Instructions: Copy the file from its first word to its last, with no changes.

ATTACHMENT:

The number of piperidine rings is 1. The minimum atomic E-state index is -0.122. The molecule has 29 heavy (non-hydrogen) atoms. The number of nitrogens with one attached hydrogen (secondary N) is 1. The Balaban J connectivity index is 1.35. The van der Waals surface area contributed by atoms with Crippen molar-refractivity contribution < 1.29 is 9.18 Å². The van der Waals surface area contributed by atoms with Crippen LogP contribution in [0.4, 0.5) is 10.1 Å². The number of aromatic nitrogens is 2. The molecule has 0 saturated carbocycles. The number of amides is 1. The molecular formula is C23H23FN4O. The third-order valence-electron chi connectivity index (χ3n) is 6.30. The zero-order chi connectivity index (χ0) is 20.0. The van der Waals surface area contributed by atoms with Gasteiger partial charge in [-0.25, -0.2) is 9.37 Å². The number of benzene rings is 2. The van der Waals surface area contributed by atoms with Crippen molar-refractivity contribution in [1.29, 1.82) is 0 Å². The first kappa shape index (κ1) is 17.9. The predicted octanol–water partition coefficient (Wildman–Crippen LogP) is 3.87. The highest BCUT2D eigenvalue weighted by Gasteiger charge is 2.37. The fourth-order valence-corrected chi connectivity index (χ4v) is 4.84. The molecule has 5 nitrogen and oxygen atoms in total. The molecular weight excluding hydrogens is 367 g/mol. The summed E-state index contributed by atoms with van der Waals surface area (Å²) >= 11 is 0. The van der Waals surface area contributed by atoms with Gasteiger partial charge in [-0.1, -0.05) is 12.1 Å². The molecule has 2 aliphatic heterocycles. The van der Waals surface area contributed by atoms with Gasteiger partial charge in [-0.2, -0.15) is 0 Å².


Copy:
The number of piperidine rings is 1. The minimum atomic E-state index is -0.122. The molecule has 29 heavy (non-hydrogen) atoms. The number of nitrogens with one attached hydrogen (secondary N) is 1. The Balaban J connectivity index is 1.35. The van der Waals surface area contributed by atoms with Crippen molar-refractivity contribution < 1.29 is 9.18 Å². The van der Waals surface area contributed by atoms with Crippen LogP contribution in [0.4, 0.5) is 10.1 Å². The number of aromatic nitrogens is 2. The molecule has 0 saturated carbocycles. The number of amides is 1. The molecular formula is C23H23FN4O. The third-order valence-electron chi connectivity index (χ3n) is 6.30. The zero-order chi connectivity index (χ0) is 20.0. The van der Waals surface area contributed by atoms with Gasteiger partial charge in [-0.25, -0.2) is 9.37 Å². The number of benzene rings is 2. The van der Waals surface area contributed by atoms with Crippen molar-refractivity contribution in [1.29, 1.82) is 0 Å². The first kappa shape index (κ1) is 17.9. The predicted octanol–water partition coefficient (Wildman–Crippen LogP) is 3.87. The highest BCUT2D eigenvalue weighted by Gasteiger charge is 2.37. The fourth-order valence-corrected chi connectivity index (χ4v) is 4.84. The molecule has 5 nitrogen and oxygen atoms in total. The molecular weight excluding hydrogens is 367 g/mol. The summed E-state index contributed by atoms with van der Waals surface area (Å²) >= 11 is 0. The van der Waals surface area contributed by atoms with Gasteiger partial charge in [-0.1, -0.05) is 12.1 Å². The molecule has 2 aliphatic heterocycles. The van der Waals surface area contributed by atoms with Gasteiger partial charge in [-0.2, -0.15) is 0 Å².